The Microsoft HoloLens. Yes this was Microsoft’s surprise announcement that dripped icing all over a cake that already had onlookers salivating. What is the HoloLens? Well in general terms it is Microsoft’s harbinger and facilitator of what they have dubbed the “Era of Holographic Computing”. In technical terms it is a standalone, wearable computer outfitted with cameras, speakers, a microphone and a host of other sensors designed to, via a Heads Up Display (HUD), project an interactive holographic virtual world onto the physical world we exist in.
Having only seen it demoed and not witnessed it in all of its immersive glory my excitement about this device, being a die-hard tech and sci-fi fan, is already a 10 out of 10.
Here are some official descriptions about the device from Microsoft themselves:
“No cords, no phones, no wires, no tethers. Transparent lens and advanced sensors allow you to see your world and move confidently in it. Lightweight and adjustable to fit any adult head size. Work and play comfortably. Built-in spatial sound lets you hear holograms wherever they are in the room with pinpoint precision. Next-generation technology enabled by Windows 10.”
So the big question is this. Will a regular, working wage, family man Joe like myself be able to participate in the “era of holographic computing?” I don’t know. Microsoft conspiculously left that part out of the presentation. Or did they? Well, true they didn’t give an outright cost or say blatantly whether the Hololens was targeted at consumers or professionals. But they did say some things that lead me to believe that they want me and everyone like me to have one.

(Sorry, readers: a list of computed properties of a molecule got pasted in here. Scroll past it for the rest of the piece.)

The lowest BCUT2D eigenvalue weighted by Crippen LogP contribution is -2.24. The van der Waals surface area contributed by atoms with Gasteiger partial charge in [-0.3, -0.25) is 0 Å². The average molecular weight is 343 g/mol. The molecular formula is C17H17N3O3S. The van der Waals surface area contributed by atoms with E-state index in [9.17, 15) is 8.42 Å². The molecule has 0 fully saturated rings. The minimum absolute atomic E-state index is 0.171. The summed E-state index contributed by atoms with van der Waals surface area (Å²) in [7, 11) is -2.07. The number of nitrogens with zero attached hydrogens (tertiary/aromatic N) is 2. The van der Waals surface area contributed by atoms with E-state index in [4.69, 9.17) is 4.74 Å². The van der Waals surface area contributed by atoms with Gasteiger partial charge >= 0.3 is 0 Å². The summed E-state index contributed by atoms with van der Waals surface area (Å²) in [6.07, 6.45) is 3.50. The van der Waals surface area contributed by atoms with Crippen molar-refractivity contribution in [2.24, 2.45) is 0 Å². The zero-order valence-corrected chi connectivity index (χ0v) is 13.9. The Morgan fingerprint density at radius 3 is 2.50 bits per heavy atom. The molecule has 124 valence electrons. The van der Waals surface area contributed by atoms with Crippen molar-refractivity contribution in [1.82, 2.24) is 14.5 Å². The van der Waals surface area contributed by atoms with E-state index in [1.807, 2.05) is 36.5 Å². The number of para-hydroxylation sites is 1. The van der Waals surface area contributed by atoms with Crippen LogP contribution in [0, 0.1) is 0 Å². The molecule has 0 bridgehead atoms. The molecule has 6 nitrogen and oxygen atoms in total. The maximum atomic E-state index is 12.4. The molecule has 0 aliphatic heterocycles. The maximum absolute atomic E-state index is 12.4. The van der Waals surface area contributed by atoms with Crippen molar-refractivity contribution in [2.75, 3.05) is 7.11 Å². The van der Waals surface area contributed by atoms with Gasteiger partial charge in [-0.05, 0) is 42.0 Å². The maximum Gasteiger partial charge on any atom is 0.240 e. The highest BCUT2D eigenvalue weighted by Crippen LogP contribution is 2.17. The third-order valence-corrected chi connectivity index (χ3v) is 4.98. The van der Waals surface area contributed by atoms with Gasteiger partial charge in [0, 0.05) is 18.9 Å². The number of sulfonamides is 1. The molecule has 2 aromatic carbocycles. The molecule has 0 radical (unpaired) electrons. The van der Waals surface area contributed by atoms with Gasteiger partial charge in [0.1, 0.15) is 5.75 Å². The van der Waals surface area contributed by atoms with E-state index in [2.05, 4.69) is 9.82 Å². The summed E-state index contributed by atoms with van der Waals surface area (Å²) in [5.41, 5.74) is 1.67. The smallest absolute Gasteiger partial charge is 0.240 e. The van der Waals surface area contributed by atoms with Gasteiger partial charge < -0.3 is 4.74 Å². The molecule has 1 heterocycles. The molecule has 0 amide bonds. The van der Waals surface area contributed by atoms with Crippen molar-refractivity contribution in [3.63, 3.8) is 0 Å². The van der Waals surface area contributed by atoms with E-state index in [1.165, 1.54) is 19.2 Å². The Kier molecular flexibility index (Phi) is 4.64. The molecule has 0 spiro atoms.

Based on a statement shared by Mary Jo Foley the HoloLens was initially planned as a gaming accessory until Satya got a look at it and expanded its vision. It is therefore conceivable that the price(if the tech currently in this expanded iteration of the device is not vastly beyond it’s original hardware) would be nearer the $299 everyone can have one, rather than the $1299 price point more suited for a target market of professionals, enterprise and private sector.
Additionally given the diverse use case scenarios presented to the audience via the demo, it seemed clear that Microsoft means for the Hololens to be used by the regular Joe/Jane as well as professionals. Further supported by the shere ubiquity Microsoft seems to be aiming for with Windows 10(the OS running this device and the targeted 1.5 billion PC install base), coupled again with the diverse use case scenarios in the demonstration, bolstered further by the presenters pressing home of the point that all Windows 10 PCs(he may have even said all Windows 10 devices) are ready for developers to create apps using the holographic APIs, seems to really build a case, and an infrastructure, that Microsoft wants to introduce Holographic Computing to the masses. An accessible price point would be the final key to this scenario.
This is my speculative, and admittedly hopeful, analysis based on the limited information Microsoft has provided. I believe with Windows 10 and the HoloLens Microsoft wishes to usher all of us into the “era of holographic computing“. They can do this if the price is right. I think it very well may be. What say ye?